Now, some thoughts on some of the regulars and some of the shows I’m still trying:
- Arrested Development (Netflix): In preparation for the fourth Netflix-exclusive season, I’m trying once again to get into the original series. I’m up to about episode 13 and there have been a couple of episodes where I’ve ‘got’ what everyone loves about the show, but it’s not as funny as it should be.
- Don’t Trust The B—- (ABC): The final batch of episodes are now available to stream from the ABC web site. Such a disappointment that the show was cancelled, since there’s some real dark originality in these episodes.
- Hannibal (NBC/Sky Living): Superbly featuring a cameo by Lance Henriksen (Millennium), this week’s episode minimised the normal body horror slightly in favour of one of its other themes: the horror of madness, with Will becoming increasingly unhinged and worried for his own sanity. However, the most disturbing revelations are another character’s and left until last. I’m still deeply impressed by the show, and if NBC cancel it, they deserve everything they’re going to get. I’ve also just realised that Caroline Dhavernas (Dr Bloom) was the star of Bryan Fuller’s Wonderfalls, which shows you just what a loyal guy he is.
And in movies:
The Rum Diary
Directed by Bruce Robinson (Withnail and I), based on a novel by Hunter S Thompson, starring Johnny Depp, Amber Heard and Aaron Eckhart, it should all be great, huh? The novel certainly has an interesting story: Thompson wrote it in the 60s but it was never published until Depp found it lying around and persuaded Thompson to unleash it on the world. To be honest, it’s not a great novel: set on Puerto Rico, it lacks voice, although you get some of the hints of Thompson’s future themes (substance abuse, misogyny), and is really a mood piece about a journalist finding his way on the island.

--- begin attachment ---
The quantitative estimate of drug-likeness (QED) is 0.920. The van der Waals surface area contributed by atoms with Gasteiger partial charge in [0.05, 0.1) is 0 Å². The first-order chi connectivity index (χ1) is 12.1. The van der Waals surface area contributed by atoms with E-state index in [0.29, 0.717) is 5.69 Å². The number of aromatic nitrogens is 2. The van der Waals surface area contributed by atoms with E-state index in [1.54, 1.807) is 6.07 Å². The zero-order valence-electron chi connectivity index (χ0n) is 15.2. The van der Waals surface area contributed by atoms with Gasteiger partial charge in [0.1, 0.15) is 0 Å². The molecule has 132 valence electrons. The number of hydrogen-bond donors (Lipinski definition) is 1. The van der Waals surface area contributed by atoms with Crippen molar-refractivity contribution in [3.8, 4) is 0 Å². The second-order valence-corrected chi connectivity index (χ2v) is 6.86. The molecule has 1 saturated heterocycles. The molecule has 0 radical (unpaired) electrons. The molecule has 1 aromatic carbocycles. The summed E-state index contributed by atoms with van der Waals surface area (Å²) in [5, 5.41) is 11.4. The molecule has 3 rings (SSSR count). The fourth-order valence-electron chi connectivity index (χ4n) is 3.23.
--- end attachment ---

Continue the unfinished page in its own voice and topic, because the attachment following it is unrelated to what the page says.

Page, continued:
The film, however, takes all of that and runs with it. Sharing little of the plot or dialogue, and losing a lot of the characters, it’s essentially a prequel to Thompson’s line, reconstructing the whole story so that it’s about how a journalist finds his voice in fighting against rich interests. With minor elements of the novel, Fear and Loathing in Las Vegas and even Withnail and I, it’s a whole lot better than the book, too, ditching the misogyny and aimlessness in favour of a much stronger narrative drive, although it still shares some unwelcome elements, including a rape scene (mercifully different from the book’s deeply unpleasant version). Johnny Depp returns to form as Paul Kemp, while Heard is clearly a little out of her depth at this stage in her career. There are some funny moments, but it’s not a movie to go out of your way to see, and doesn’t come close to the best of any of those involved.
“What did you watch this week?” is your chance to recommend to friends and fellow blog readers the TV and films that they might be missing or should avoid – and for me to do mini-reviews of everything I’ve watched. Since we live in the fabulous world of Internet catch-up services like the iPlayer and Hulu, why not tell your fellow readers what you’ve seen so they can see the good stuff they might have missed?